Chemotherapy also hits the immune system.
'When this first happened, all she could think about 'was her uncompleted paperwork, but then it happened again, and again.
'In a matter of months, the unsatisfactory forms began to pile up.
'The requests came mostly from around New York and from Los Angeles.
' How about WBC count? 'White blood cells.
' - 2,000.
- 'That's low!' There were other outward signs that something was seriously wrong.
'Bobbi Campbell, a nurse in San Francisco, was one of the earliest AIDS victims still alive.
'On a walking holiday he'd found what looked like a blood blister on his foot.
'It didn't clear up so he showed it to a dermatologist who took a biopsy and diagnosed Kaposi's sarcoma.
' I was devastated.
I was 29 years old and I had cancer.
I had a cancer that had killed a number of gay men in this country and some other countries.
I felt like my death might be imminent, even though I felt fine.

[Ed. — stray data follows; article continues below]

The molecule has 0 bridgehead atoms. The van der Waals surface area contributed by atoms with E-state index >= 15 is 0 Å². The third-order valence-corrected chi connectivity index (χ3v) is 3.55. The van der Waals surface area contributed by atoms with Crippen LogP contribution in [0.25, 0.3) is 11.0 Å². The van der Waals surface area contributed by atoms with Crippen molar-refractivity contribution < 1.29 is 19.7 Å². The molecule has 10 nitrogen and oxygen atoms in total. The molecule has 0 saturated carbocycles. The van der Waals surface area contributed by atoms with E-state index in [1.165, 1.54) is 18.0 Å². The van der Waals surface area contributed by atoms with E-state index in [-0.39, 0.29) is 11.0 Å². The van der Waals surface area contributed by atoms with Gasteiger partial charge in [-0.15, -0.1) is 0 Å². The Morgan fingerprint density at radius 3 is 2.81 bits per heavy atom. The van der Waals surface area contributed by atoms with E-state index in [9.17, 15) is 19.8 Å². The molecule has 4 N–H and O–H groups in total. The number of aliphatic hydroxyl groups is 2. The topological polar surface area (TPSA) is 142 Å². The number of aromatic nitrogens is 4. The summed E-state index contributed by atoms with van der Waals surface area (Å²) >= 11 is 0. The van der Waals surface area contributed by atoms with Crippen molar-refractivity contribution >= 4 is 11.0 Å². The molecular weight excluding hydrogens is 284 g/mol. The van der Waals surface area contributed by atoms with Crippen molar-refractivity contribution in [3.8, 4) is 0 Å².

In the year since I've been diagnosed, three people that I know personally have died and each time it's a blow to the heart.
'Pneumonias in LA, some cancers in San Francisco, both in New York, and all, it seemed, were gay.
'Homosexuality has been around since ancient times.
'But AIDS is new.
So, why is it here? 'Why now? And why them? 'Is AIDS infectious? Can anything be done to stop it? 'Can AIDS be cured?' As we gathered more and more patients, those patients would meet each other in the office.
It became apparent that many of the patients had had contact with one or two, or perhaps more, other people who had the syndrome, which began to suggest to us that perhaps there was a sexually transmittable a single sexually transmittable agent that was being passed around in the community.
Science was grasping at the possible causes of infection.